How Hard Disk Works?| Hard Disk Interface

Today, In this post you are going to know about how hard disk works, their interface, how to format the hard drive, and information related to External hard-drive.

The hard disk is the storage device that a computer uses to store information. This is also called a hard drive or fixed hard drive.

Some hard drives located outside the computer and plugged into the back of the computer are called external hard drives.

The computer’s hard drive is the first most important type of storage. Anything that you download, applications that you install, your pictures, videos, and music are all stored directly to internal drive by default.

The system unit on most desktop and notebook computers contains at least one internal hard disk. Current personal computer hard disks have storage capacities from 160 GB to 4 TB and more.

The speed of the hard disk is measured in RPM (Revolutions per minute). While the computer is running, the platters in the hard disk rotate at a high rate of speed. This spinning, which usually is 5,400 to 15,000 revolutions per minute.

 A fast hard drive will have higher RPM. The faster the hard drive spins, the faster your hard drive can read and write data.

Hard disks are read/write storage media. This is, you can read from and write on a hard disk any number of times. If the computer contains only one hard disk, the operating system designates it as drive C.

Additional hard disks are assigned the next available drive letter. Some used a second hard disk to duplicate the contents in case the first is damaged

How Hard Disk Works?

In this heading, you are going to read about how hard disk works. Most hard disks have multiple platters stacked on top of one another. All the platter has two different read/write heads, one for each side. The hard disk has arms that move the read/write heads to the proper location on the platter.

The location of the read/write heads is often referred to by its cylinder. A cylinder is the location of a single track through all platters.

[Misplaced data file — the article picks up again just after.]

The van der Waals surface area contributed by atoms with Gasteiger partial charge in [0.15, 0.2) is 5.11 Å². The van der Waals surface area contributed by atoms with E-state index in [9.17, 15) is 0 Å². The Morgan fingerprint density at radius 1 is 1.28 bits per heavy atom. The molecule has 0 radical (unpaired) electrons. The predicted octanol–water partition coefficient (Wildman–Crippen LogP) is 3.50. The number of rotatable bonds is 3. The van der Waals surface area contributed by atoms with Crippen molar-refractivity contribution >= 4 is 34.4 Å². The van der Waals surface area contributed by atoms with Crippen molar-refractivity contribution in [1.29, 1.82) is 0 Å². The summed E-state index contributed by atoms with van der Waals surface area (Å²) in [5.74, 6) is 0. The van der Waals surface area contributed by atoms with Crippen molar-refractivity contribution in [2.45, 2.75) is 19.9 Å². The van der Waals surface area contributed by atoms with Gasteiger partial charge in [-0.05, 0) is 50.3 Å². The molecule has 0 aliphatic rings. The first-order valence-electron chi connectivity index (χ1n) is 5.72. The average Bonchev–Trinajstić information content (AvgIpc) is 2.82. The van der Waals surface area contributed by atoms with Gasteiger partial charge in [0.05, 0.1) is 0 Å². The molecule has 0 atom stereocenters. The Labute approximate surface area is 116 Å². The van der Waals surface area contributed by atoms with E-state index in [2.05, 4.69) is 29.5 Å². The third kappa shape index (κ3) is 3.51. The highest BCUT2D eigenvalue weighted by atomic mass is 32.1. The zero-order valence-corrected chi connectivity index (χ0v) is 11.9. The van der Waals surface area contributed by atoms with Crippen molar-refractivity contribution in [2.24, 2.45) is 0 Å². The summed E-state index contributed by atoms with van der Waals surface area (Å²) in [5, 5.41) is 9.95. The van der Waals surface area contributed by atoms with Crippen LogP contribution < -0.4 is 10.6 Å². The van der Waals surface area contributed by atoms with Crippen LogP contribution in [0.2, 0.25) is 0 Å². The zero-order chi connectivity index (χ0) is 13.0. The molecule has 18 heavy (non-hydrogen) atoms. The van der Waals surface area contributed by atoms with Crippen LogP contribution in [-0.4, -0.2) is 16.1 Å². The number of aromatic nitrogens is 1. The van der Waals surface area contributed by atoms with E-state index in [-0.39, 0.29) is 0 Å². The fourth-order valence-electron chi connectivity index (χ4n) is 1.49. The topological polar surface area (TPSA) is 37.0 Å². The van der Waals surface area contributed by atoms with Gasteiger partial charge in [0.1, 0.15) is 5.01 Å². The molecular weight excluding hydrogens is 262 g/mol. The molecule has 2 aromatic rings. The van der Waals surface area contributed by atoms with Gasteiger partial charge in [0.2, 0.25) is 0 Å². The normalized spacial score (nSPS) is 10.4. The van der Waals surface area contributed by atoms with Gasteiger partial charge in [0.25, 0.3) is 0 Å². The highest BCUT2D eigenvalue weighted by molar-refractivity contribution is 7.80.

For example, if a hard disk has 6 platters (12 sides), each with 1,000 tracks, then it will have 1,000 cylinders with each cylinder consisting of 12 tracks (2 for each platter).

A single movement of the read/write head arms can read all the platters of data.While your computer is running, the platters in the hard disk rotate at a high rate of speed, usually 5,400 to 7,200 revolutions per minute (RPM).

The platters typically continue spinning until power is removed from the computer. The spinning motion creates a cushion of air between the platter and its read/write head.

This cushion ensures that the read/write head floats above the platter instead of making direct contact with the platter surface. The distance between the read/write head and the platter is approximately two-millionth of an inch.

Dirt, hair, dust, smoke, and other contaminants could cause the hard disk to have a head crash. A head crash occurs when a read/write head touches the surface of a platter, usually resulting in a loss of data or sometimes loss of the entire drive. Now you have understood that how hard disk works in the computer.

How Hard Disk Works

Hard Disk Interface

The hard disk interface is the connection between the hard disk to the PC. The hard disk interface sometimes refers to a hard disk controller. A hard disk controller (HDC) is the interface for a hard disk on a personal computer. The types of available interfaces should be understood.